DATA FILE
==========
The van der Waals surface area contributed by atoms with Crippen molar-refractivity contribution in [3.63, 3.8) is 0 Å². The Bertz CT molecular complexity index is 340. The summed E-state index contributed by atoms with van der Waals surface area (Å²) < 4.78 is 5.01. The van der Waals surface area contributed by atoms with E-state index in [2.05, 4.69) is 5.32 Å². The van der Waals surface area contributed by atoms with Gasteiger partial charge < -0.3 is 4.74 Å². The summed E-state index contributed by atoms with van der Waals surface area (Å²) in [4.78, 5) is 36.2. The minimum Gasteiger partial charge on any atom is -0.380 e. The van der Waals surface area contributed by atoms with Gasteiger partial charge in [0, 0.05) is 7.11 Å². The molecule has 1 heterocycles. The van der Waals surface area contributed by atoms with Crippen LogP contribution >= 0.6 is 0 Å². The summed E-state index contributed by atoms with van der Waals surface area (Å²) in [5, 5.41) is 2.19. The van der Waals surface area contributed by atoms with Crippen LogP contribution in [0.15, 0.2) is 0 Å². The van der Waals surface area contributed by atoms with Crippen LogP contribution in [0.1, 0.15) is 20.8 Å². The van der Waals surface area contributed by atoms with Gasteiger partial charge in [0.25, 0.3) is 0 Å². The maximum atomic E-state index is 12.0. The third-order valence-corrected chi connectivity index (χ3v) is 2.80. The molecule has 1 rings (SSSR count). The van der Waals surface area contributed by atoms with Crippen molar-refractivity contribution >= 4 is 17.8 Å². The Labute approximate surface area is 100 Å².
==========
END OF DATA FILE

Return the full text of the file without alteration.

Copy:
The van der Waals surface area contributed by atoms with Crippen molar-refractivity contribution in [3.63, 3.8) is 0 Å². The Bertz CT molecular complexity index is 340. The summed E-state index contributed by atoms with van der Waals surface area (Å²) < 4.78 is 5.01. The van der Waals surface area contributed by atoms with E-state index in [2.05, 4.69) is 5.32 Å². The van der Waals surface area contributed by atoms with Gasteiger partial charge < -0.3 is 4.74 Å². The summed E-state index contributed by atoms with van der Waals surface area (Å²) in [4.78, 5) is 36.2. The minimum Gasteiger partial charge on any atom is -0.380 e. The van der Waals surface area contributed by atoms with Gasteiger partial charge in [0, 0.05) is 7.11 Å². The molecule has 1 heterocycles. The van der Waals surface area contributed by atoms with Crippen LogP contribution >= 0.6 is 0 Å². The summed E-state index contributed by atoms with van der Waals surface area (Å²) in [5, 5.41) is 2.19. The van der Waals surface area contributed by atoms with Crippen LogP contribution in [0.15, 0.2) is 0 Å². The van der Waals surface area contributed by atoms with Crippen LogP contribution in [0.1, 0.15) is 20.8 Å². The van der Waals surface area contributed by atoms with Gasteiger partial charge in [0.25, 0.3) is 0 Å². The maximum atomic E-state index is 12.0. The third-order valence-corrected chi connectivity index (χ3v) is 2.80. The molecule has 1 rings (SSSR count). The van der Waals surface area contributed by atoms with Crippen molar-refractivity contribution >= 4 is 17.8 Å². The Labute approximate surface area is 100 Å².